The curvature of these Aspen trees (above) is thought to be caused by an avalanche when they were younger, possibly just covered up by snow for long periods of time and trying to find the sunlight they needed. It’s very interesting to see them curved like this and it also makes them quite photogenic. For this scene, I used the SIGMA 20mm F1.4 DG DN | Art at its max aperture of F16 to ensure sharpness from front to back. Had there not been a breeze I would have focus stacked this scene. From top to bottom, edge to edge, this lens pulled out all the stops and delivered an amazingly sharp image.

Before we get into the more grand and wide landscapes, I want to touch on focus stacking with these amazingly sharp lenses. For the above image, titled Fern Floor, I used the 20mm F1.4 DG DN | Art which has a minimum focusing distance of 9.1 inches. When composing this scene, I decided to utilize focus stacking to achieve extreme detail from front to back. It was a very calm afternoon and everything around me was super still, ideal for this technique. I also needed to get my camera and lens fairly close to the lighter colored fern in the foreground in order to get the composition I wanted, so the lens’ close focusing capability was needed.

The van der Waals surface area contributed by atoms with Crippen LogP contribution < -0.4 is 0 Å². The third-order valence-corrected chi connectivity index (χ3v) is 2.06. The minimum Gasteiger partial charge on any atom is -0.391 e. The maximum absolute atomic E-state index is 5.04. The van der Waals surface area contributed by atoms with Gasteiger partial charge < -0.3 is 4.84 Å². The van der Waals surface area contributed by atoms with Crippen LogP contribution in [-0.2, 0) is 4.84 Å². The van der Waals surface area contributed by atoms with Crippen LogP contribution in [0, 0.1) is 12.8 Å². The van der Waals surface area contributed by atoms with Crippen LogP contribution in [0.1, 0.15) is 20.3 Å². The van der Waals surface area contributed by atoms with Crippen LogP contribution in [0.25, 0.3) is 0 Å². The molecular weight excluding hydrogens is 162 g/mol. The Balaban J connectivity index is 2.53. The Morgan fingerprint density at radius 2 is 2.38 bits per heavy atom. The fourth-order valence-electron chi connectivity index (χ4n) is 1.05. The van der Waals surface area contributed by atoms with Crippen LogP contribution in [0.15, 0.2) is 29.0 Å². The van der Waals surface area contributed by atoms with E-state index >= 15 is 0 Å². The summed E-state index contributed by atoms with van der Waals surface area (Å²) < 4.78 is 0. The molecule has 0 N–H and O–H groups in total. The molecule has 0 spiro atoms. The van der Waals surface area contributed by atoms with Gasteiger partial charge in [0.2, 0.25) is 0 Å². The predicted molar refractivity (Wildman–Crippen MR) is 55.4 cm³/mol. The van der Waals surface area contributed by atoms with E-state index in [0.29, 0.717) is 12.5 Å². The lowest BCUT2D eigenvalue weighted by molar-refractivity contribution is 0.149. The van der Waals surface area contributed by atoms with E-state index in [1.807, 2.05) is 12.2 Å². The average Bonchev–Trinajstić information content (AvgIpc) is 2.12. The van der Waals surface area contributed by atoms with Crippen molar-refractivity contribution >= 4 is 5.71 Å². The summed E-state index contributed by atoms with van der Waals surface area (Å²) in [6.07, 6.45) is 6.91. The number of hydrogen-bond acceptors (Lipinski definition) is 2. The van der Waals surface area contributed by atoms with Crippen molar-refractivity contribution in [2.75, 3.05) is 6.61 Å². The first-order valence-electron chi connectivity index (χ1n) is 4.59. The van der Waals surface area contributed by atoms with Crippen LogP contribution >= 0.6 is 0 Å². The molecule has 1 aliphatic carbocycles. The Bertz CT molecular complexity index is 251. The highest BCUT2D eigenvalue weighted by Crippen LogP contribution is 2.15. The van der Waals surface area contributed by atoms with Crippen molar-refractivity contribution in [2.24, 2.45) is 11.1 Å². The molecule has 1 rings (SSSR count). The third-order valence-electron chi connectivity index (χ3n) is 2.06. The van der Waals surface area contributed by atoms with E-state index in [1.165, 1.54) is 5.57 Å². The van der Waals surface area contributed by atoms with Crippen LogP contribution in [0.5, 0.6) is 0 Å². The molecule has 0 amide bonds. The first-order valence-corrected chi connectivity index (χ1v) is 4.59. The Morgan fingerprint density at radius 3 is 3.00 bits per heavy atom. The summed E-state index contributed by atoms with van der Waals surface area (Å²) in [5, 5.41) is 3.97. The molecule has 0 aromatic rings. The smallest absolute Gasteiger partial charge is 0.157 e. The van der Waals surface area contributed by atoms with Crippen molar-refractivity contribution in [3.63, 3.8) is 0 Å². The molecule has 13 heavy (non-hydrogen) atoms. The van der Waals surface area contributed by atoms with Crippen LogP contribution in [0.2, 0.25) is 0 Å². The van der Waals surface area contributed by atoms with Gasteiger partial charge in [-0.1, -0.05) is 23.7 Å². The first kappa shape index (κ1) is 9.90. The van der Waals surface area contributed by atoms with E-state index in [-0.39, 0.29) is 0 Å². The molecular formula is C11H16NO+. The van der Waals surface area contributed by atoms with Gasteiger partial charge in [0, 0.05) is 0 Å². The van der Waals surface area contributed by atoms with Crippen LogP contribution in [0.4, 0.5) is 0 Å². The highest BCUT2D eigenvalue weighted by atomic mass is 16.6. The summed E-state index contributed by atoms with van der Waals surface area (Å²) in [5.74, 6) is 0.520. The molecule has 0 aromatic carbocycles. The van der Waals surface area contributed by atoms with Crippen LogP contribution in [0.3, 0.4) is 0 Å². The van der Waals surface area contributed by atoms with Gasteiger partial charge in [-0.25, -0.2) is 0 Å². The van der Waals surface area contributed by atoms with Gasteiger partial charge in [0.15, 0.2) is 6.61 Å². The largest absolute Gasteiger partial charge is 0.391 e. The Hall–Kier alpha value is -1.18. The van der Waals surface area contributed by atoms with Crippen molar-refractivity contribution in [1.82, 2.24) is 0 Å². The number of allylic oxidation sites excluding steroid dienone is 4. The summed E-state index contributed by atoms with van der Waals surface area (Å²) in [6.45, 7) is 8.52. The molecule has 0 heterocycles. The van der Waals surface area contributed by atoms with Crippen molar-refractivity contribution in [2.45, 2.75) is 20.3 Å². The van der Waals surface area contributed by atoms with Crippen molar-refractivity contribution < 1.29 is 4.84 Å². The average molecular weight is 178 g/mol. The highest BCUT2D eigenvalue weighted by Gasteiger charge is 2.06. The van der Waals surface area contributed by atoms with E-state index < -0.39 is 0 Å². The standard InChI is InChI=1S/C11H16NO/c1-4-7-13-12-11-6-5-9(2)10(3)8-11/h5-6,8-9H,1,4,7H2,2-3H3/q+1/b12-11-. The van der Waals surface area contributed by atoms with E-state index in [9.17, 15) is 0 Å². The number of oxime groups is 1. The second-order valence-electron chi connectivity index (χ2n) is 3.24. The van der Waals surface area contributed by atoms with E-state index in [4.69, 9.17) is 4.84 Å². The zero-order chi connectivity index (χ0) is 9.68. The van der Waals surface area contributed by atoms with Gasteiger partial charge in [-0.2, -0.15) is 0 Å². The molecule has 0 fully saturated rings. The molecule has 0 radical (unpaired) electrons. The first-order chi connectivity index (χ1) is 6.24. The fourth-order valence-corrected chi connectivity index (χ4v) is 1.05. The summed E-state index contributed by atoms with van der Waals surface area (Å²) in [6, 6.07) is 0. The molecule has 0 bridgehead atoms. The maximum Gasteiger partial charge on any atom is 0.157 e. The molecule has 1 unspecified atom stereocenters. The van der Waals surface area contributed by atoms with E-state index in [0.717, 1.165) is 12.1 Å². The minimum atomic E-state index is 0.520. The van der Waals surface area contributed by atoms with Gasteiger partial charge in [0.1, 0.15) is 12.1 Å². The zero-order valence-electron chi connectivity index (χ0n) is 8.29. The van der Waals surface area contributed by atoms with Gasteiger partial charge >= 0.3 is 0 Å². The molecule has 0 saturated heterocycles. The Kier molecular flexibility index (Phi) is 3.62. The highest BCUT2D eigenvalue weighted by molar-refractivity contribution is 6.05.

Once I was composed, I took a series of 11 images, all focused in different areas of the image. Once I had the 11 images, I brought them into Photoshop, and simply used Auto Align and Auto Blend to do the work. When the images are properly shot, putting them together is easy. With the SIGMA 20mm F1.4 DG DN | Art and 24mm F1.4 DG DN | Art lenses being prime lenses, focus breathing is at a bare minimum. The colors you see here are a result of the soft overhead, overcast light I was lucky enough to have on this afternoon.